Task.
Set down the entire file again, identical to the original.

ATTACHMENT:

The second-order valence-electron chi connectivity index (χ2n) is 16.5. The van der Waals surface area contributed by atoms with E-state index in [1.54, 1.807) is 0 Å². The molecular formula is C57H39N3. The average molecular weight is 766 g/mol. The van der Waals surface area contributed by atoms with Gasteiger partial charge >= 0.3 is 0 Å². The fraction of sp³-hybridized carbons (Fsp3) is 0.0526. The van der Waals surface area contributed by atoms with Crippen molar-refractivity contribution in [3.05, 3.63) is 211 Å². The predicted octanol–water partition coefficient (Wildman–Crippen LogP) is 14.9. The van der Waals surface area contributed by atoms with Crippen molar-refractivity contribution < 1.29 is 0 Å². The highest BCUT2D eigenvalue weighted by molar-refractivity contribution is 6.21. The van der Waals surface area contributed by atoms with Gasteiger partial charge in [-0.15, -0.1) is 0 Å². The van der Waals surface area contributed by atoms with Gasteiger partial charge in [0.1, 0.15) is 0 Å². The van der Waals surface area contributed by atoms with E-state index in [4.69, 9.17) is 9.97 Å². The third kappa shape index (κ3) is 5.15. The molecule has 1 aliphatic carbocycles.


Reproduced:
The second-order valence-electron chi connectivity index (χ2n) is 16.5. The van der Waals surface area contributed by atoms with E-state index in [1.54, 1.807) is 0 Å². The molecular formula is C57H39N3. The average molecular weight is 766 g/mol. The van der Waals surface area contributed by atoms with Gasteiger partial charge >= 0.3 is 0 Å². The fraction of sp³-hybridized carbons (Fsp3) is 0.0526. The van der Waals surface area contributed by atoms with Crippen molar-refractivity contribution in [3.05, 3.63) is 211 Å². The predicted octanol–water partition coefficient (Wildman–Crippen LogP) is 14.9. The van der Waals surface area contributed by atoms with Crippen molar-refractivity contribution < 1.29 is 0 Å². The highest BCUT2D eigenvalue weighted by molar-refractivity contribution is 6.21. The van der Waals surface area contributed by atoms with Gasteiger partial charge in [-0.15, -0.1) is 0 Å². The van der Waals surface area contributed by atoms with Gasteiger partial charge in [0.1, 0.15) is 0 Å². The van der Waals surface area contributed by atoms with E-state index in [4.69, 9.17) is 9.97 Å². The third kappa shape index (κ3) is 5.15. The molecule has 1 aliphatic carbocycles.